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Antechinomys laniger 2.jpg
Conservation status
Scientific classification
Kingdom: Animalia
Phylum: Chordata
Class: Mammalia
Order: Dasyuromorphia
Family: Dasyuridae
Subfamily: Sminthopsinae
Tribe: Sminthopsini
Genus: Antechinomys
Krefft, 1867
Species: A. laniger
Binomial name
Antechinomys laniger
(Gould, 1856)
Distribution of the Kultarr

The Kultarr (Antechinomys laniger), also known as the Jerboa-marsupial, the Jerboa Pouched-mouse, the Wuhl-wuhl or the Pitchi-pitchi, is a member of the Dasyuromorphia order. It is the only species in the Antechinomys genus. Native to central and southern Australia,[3] it lives in a range of habitats including scattered woodland and scrubby semidesert.


The Kultarr was described in 1856 by John Gould, who placed it in the genus Phascogale.[1] It was placed in the dunnart genus Sminthopsis for some time until it was confirmed, on the basis of molecular findings, that it belonged in its own genus, Antechinomys (meaning "antechinus-mouse"), which had been described by Gerard Krefft in 1867. Its other common names refer to its superficial similarity to jerboas; the species has also been compared to the Australian hopping mice.[4]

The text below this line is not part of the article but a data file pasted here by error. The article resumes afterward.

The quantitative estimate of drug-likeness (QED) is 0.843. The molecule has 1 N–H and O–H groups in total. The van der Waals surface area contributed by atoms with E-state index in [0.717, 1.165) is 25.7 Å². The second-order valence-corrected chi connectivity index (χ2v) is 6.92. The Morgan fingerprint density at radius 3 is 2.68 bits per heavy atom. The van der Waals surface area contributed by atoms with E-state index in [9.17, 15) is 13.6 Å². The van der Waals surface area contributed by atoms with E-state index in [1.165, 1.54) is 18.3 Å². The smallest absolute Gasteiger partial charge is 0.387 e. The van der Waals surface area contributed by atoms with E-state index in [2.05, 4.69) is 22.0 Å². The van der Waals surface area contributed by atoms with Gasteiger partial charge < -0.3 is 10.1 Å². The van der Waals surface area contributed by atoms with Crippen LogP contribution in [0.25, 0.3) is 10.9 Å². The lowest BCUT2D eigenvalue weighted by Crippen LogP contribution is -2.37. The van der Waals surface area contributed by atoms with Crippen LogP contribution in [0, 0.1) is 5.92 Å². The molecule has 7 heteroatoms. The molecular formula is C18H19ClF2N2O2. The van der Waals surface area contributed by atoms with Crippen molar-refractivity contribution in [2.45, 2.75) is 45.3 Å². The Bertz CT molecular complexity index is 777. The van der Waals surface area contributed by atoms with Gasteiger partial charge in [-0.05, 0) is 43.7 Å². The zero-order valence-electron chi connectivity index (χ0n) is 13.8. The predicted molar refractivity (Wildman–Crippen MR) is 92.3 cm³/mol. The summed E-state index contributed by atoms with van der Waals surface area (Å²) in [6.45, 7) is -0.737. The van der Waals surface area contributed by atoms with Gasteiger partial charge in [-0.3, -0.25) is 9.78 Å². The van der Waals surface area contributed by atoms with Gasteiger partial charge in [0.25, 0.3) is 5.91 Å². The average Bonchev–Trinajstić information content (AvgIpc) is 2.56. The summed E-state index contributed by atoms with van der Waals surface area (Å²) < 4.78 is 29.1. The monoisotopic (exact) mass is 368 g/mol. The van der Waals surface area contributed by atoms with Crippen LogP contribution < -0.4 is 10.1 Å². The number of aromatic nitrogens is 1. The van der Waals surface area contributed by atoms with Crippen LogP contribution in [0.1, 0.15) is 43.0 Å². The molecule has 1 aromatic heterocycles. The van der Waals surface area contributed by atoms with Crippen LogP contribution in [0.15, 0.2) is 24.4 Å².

The Kultarr has often been considered as two species in the past, A. laniger in the east and A. spenceri in the west. The latter is now relegated to subspecific status. The species name laniger means "woolly".[4]


The Kultarr usually measures 7–10 cm, with a 10–15 cm tail. It weighs 20-30g; males are larger and heavier than females.[4] The most distinctive features are the large four-toed hind legs, enabling a hopping motion, and prominent ears. It is coloured fawn grey to sandy brown above, with a white chest and darker eye-ring.[4]

The Kultarr is a solitary carnivore, feeding mostly on terrestrial invertebrates including cockroaches, spiders and crickets. Mating occurs in winter and spring, with young being born around August–November. The species nests in soil cracks or utilises abandoned burrows of other species.[5]

Distribution and habitat[edit]

The Kultarr is an uncommon species found throughout much of arid Australia, although its range has decreased in recent years.[4] Isolated populations at Cedar Bay in Queensland and in southern New South Wales are believed to be extinct.

Kultarrs are found in arid gibber plains, claypans and sandy desert; isolated populations have inhabited salt marsh.[5]


  1. ^ a b Groves, C. P. (2005). "Order Dasyuromorphia". In Wilson, D. E.; Reeder, D. M. Mammal Species of the World (3rd ed.). Johns Hopkins University Press. p. 32. ISBN 978-0-8018-8221-0. OCLC 62265494. 
  2. ^ Morris, K., Woinarski, J., Ellis, M., Robinson, T. & Copley, P. (2008). Antechinomys laniger. In: IUCN 2008. IUCN Red List of Threatened Species. Retrieved 9 October 2008.
  3. ^ Morris, K., Woinarski, J., Ellis, M., Robinson, T. & Copley, P. (2008). Antechinomys laniger. In: IUCN 2008. IUCN Red List of Threatened Species. Retrieved 9 October 2008.
  4. ^ a b c d e Valente, A. (1995). "Kultarr". In Strahan, Ronald. The Mammals of Australia. Reed Books. pp. 57–58. ISBN 0-7301-0484-2. 
  5. ^ a b Menkhorst, Peter (2001). A Field Guide to the Mammals of Australia. Oxford University Press. p. 58. ISBN 0-19-550870-X.